Irwin Michnick, the Brooklyn-born son of a Jewish furrier from Ukraine, was a jazz musician who wrote radio commercials and advertising jingles for companies like L & M cigarettes and Ken-L Ration dog food.
Bob Levenson was a copywriter at Doyle Dane Bernbach who needed a tune to go with the words, “Everybody doesn’t like something, but nobody doesn’t like Sara Lee.” Irwin Michnick got the call.
But it was a different call that led to Irwin Michnik winning a Tony Award and the Contemporary Classics Award from the Songwriter’s Hall of Fame.
Frank Sinatra, Elvis Presley, Placido Domingo, and more than 70 other superstars of music have recorded the song that Michnik wrote.
Josh Groban included it on his 2020 album, Harmony.
Aretha Franklin sang it at the funeral of civil rights activist Rosa Parks.
Senator Edward Kennedy asked that it be sung at his funeral, as well. And it was.
The song teaches us that passion does not create commitment, but that commitment creates passion. It is a song that teaches us that we can achieve the miraculous only if we are willing to attempt the ridiculous.
Do you remember the Ze Frank quote I shared with you last week? The one where Ze talks about how the hero throws himself into battle against impossible odds, fiercely pushing, shoulders back, despite the knowledge that he can’t win, that he will die in the end?
Irwin Michnik wrote the music and Joe Darion wrote the words. It is the theme song of Wizard Academy, that school for entrepreneurs and ad writers and educators and ministers and researchers and every other agent-of-change who has become infected with an impossible dream.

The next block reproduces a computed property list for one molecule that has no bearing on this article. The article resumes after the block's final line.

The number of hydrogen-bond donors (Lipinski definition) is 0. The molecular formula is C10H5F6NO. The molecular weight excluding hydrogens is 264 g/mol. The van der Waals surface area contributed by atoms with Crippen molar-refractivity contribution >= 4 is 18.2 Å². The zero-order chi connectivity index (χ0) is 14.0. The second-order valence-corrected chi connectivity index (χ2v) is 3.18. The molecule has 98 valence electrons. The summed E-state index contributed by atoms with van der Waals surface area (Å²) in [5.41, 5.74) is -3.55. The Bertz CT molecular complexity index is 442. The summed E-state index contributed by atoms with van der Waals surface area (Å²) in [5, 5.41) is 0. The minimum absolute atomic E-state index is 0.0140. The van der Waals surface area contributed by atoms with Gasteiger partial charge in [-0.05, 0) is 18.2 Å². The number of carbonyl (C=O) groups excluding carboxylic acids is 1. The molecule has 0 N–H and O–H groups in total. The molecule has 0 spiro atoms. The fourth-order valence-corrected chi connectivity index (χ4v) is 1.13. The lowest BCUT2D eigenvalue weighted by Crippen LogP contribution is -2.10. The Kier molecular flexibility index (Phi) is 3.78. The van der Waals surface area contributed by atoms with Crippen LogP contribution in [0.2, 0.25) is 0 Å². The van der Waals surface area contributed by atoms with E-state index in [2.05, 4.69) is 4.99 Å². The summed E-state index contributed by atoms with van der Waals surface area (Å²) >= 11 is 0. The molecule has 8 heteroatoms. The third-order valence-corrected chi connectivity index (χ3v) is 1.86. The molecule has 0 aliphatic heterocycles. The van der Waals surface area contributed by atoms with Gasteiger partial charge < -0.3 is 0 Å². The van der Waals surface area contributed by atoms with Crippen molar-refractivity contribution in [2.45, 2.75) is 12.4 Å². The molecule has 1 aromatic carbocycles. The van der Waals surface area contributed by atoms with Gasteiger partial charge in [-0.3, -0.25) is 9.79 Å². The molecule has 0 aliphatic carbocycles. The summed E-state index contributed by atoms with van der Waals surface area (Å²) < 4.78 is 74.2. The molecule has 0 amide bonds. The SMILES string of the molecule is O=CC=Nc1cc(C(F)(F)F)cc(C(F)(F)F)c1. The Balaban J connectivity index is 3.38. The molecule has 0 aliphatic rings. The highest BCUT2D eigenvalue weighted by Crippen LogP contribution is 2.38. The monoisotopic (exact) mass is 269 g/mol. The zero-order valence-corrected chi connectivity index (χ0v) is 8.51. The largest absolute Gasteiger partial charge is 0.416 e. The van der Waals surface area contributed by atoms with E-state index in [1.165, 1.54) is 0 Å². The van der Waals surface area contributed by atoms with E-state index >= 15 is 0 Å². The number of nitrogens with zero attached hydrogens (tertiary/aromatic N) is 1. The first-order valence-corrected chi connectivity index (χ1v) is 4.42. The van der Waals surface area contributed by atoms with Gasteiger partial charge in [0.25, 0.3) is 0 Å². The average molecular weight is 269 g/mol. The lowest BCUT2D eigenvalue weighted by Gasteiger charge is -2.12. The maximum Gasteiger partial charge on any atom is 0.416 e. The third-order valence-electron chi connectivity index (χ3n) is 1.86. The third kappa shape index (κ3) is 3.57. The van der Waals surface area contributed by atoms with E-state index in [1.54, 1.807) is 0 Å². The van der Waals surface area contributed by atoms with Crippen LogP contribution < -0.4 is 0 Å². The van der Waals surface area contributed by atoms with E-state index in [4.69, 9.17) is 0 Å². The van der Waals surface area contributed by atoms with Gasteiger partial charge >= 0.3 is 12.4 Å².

Do you remember the song now? Of course you do. It starts like this, “To dream the impossible dream; to fight the unbeatable foe; to bear with unbearable sorrow; to run where the brave dare not go.”
You probably don’t remember Irwin Michnik because he was known professionally as Mitch. Mitch Leigh.
I’ll bet you can guess what Indy Beagle has for you in the rabbit hole.
In other news about impossible dreams, last week I bought an extremely old copy of the book Miguel de Cervantes wrote that inspired the song by Mitch Leigh and Joe Darion.
Perhaps I’ll tell you about it after the beginning of the year.
Ciao for Niao,
Roy H. Williams
Good business ideas often die on the vine because of the cost and logistics of bringing those ideas into reality. Uzair Ahmed saw all these missed opportunities, so he figured figured out how to use technology and automation to make these good business ideas come alive. Uzair tested a high-tech, low-overhead system to launch a business that provides on-site car repairs. Guess what? It succeeded wildly. Now, Uzair tells roving reporter Rotbart, he can help other businesses cut their costs up to 60% by following his model. And this also reduces the number of hours a business owner has to spend at work. We’ve struck the match and lit the fuse. If you want to see the fireworks, hurry over to MondayMorningRadio.com